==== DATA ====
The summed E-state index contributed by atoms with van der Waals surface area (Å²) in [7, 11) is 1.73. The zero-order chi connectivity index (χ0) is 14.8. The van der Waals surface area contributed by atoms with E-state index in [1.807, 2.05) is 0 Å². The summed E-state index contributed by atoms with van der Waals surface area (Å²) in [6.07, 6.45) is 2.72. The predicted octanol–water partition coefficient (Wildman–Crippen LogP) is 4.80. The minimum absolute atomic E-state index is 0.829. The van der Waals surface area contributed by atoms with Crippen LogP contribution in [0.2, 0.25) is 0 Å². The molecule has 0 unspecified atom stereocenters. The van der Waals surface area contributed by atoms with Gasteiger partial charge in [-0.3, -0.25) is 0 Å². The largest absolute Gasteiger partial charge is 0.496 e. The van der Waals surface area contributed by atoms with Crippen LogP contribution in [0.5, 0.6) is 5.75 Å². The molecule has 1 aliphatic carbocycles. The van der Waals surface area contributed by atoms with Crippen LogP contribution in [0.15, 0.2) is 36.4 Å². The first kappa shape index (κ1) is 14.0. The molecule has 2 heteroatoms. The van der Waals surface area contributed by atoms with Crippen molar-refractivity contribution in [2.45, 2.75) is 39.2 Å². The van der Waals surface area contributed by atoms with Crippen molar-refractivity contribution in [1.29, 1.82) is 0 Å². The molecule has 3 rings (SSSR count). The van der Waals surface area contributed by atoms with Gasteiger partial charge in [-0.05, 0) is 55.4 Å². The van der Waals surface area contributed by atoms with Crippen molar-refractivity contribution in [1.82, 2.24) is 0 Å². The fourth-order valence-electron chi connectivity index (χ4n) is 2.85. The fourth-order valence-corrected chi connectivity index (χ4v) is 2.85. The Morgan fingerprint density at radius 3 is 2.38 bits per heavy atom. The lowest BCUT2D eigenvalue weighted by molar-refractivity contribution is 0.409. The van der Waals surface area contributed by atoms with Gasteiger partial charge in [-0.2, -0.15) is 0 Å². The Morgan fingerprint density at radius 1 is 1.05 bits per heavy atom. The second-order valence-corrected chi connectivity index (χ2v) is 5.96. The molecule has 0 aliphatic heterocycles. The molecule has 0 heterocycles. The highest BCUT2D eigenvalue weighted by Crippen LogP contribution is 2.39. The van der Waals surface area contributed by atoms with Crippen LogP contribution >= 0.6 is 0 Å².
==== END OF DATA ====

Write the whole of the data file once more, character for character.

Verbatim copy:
The summed E-state index contributed by atoms with van der Waals surface area (Å²) in [7, 11) is 1.73. The zero-order chi connectivity index (χ0) is 14.8. The van der Waals surface area contributed by atoms with E-state index in [1.807, 2.05) is 0 Å². The summed E-state index contributed by atoms with van der Waals surface area (Å²) in [6.07, 6.45) is 2.72. The predicted octanol–water partition coefficient (Wildman–Crippen LogP) is 4.80. The minimum absolute atomic E-state index is 0.829. The van der Waals surface area contributed by atoms with Crippen LogP contribution in [0.2, 0.25) is 0 Å². The molecule has 0 unspecified atom stereocenters. The van der Waals surface area contributed by atoms with Gasteiger partial charge in [-0.3, -0.25) is 0 Å². The largest absolute Gasteiger partial charge is 0.496 e. The van der Waals surface area contributed by atoms with Crippen LogP contribution in [0.5, 0.6) is 5.75 Å². The molecule has 1 aliphatic carbocycles. The van der Waals surface area contributed by atoms with Crippen LogP contribution in [0.15, 0.2) is 36.4 Å². The first kappa shape index (κ1) is 14.0. The molecule has 2 heteroatoms. The van der Waals surface area contributed by atoms with Crippen molar-refractivity contribution in [2.45, 2.75) is 39.2 Å². The van der Waals surface area contributed by atoms with Crippen molar-refractivity contribution in [1.29, 1.82) is 0 Å². The molecule has 3 rings (SSSR count). The van der Waals surface area contributed by atoms with Gasteiger partial charge in [-0.05, 0) is 55.4 Å². The van der Waals surface area contributed by atoms with Crippen molar-refractivity contribution in [1.82, 2.24) is 0 Å². The fourth-order valence-electron chi connectivity index (χ4n) is 2.85. The fourth-order valence-corrected chi connectivity index (χ4v) is 2.85. The Morgan fingerprint density at radius 3 is 2.38 bits per heavy atom. The lowest BCUT2D eigenvalue weighted by molar-refractivity contribution is 0.409. The van der Waals surface area contributed by atoms with Gasteiger partial charge in [-0.2, -0.15) is 0 Å². The Morgan fingerprint density at radius 1 is 1.05 bits per heavy atom. The second-order valence-corrected chi connectivity index (χ2v) is 5.96. The molecule has 0 aliphatic heterocycles. The molecule has 0 heterocycles. The highest BCUT2D eigenvalue weighted by Crippen LogP contribution is 2.39. The van der Waals surface area contributed by atoms with Crippen LogP contribution >= 0.6 is 0 Å².